Malarial fever is an important public health problem in India. More than two-thirds of the Indian population lives in malaria endemic zone. Though P. vivax accounts for nearly 50% of total malaria cases, it is rarely associated with serious complications like impaired consciousness with unarousable coma, jaundice, progressive renal impairment, metabolic acidosis, hyperlactataemia and hypoglycaemia, respiratory distress, pulmonary oedema, severe anaemia, retinal haemorrhage and splenic infarction . Various cardiac complications of malaria include: myocarditis, bundle branch block, pericardial effusion and cardiomyopathy . Nearly all reported cases of cardiac complications of malaria have been limited to P. falciparum. Myocarditis as a complication of P. vivax is a very rare complication. The exact mechanism of cardiac complication associated malaria is not clear. The P. vivax has been demonstrated to cause both sequestration related as well as non-sequestration related complications of severe malaria . The various possible pathogenesis are Plasmodium induced myocarditis includes (1) mechanical blockage of capillaries by malaria parasite and parasitized red blood cells, (2) myocardial damage by pigment laden macrophages, (3) toxic effects of tumour necrosis factor (TNF) on myocardium, (4) fatty change in the myocardium and capillary fibrin thrombi (5) hypoglycaemia and acidosis caused by severe malaria may impair the myocardial integrity and function (6) increase thrombospondin secretion which enhances the sequestration of knobbearing parasitized red cells .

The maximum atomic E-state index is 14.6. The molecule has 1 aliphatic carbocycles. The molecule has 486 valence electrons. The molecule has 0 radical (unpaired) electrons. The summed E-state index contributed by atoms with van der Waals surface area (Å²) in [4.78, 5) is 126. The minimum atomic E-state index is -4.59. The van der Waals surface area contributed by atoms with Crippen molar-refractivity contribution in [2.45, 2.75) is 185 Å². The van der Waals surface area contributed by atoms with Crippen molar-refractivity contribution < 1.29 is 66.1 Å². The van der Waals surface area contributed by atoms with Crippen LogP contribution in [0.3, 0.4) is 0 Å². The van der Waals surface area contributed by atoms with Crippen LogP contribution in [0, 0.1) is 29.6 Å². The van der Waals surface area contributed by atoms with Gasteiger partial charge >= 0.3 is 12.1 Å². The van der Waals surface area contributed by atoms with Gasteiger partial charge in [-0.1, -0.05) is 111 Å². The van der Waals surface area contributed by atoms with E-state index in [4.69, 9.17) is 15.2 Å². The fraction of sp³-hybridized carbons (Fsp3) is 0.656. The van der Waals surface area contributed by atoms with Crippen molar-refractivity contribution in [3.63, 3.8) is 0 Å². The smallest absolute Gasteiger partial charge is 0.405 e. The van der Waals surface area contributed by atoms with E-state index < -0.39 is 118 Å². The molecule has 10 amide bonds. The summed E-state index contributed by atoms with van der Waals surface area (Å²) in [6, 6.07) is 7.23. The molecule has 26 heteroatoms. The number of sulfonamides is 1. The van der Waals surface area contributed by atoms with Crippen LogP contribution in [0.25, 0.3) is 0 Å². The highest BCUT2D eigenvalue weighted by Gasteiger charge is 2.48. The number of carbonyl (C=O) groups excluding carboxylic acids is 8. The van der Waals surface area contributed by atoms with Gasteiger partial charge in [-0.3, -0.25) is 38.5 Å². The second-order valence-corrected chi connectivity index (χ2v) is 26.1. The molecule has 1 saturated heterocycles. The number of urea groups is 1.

ECG and Echocardiography are usually helpful in diagnosing cardiac complications and myocardial dysfunction. ECG may show conduction block and/or T-ST changes. This suggests that the electrophysiology of cardiac myocytes altered before myocytolysis occurs . A regional wall abnormality would suggest myocarditis or coronary artery disease.
Treatment of myocarditis due to P. vivax is rest and to avoid exertional activities and similar as that of myocarditis due to other causes.
In our case patient was presented with complains of fever, jaundice and shortness of breath, on work up there was anaemia, thrombocytopenia, hyperbilirubinemia, cardiomegaly in chest X-ray and sinus exit block in ECG.
In view of complain of shortness of breath, sinus exit block in ECG and cardiomegaly in chest X-ray echocardiography was done which shows dilated left ventricle with moderate MR and enlarged left atrium. In our case, cardiac enzymes were not elevated. In a study, it was seen that the serum concentration of cardiac troponin T was found to be elevated in only 0.6% of patients . Cardiac complications due to vivax malaria are extremely rare. Gupta et al. reported a case of P. vivax induced myocarditis with pericardial effusion 20-years young boy . Soon et al. reported a case of myocarditis associated with P. vivax in a 27 years young woman  and Mustafa et al.  also reported a case of P. vivax myocarditis in a child.
Now-a-days, P. vivax is manifesting with uncommon complications, which may be lethal. We report on a case of P. vivax infection complicated by myocarditis and first degree AV block. It is important to consider a possible cardiac complication when patients have shortness of breath and retrosternal discomfort. Thus, P. vivax should not be considered a benign infection anymore.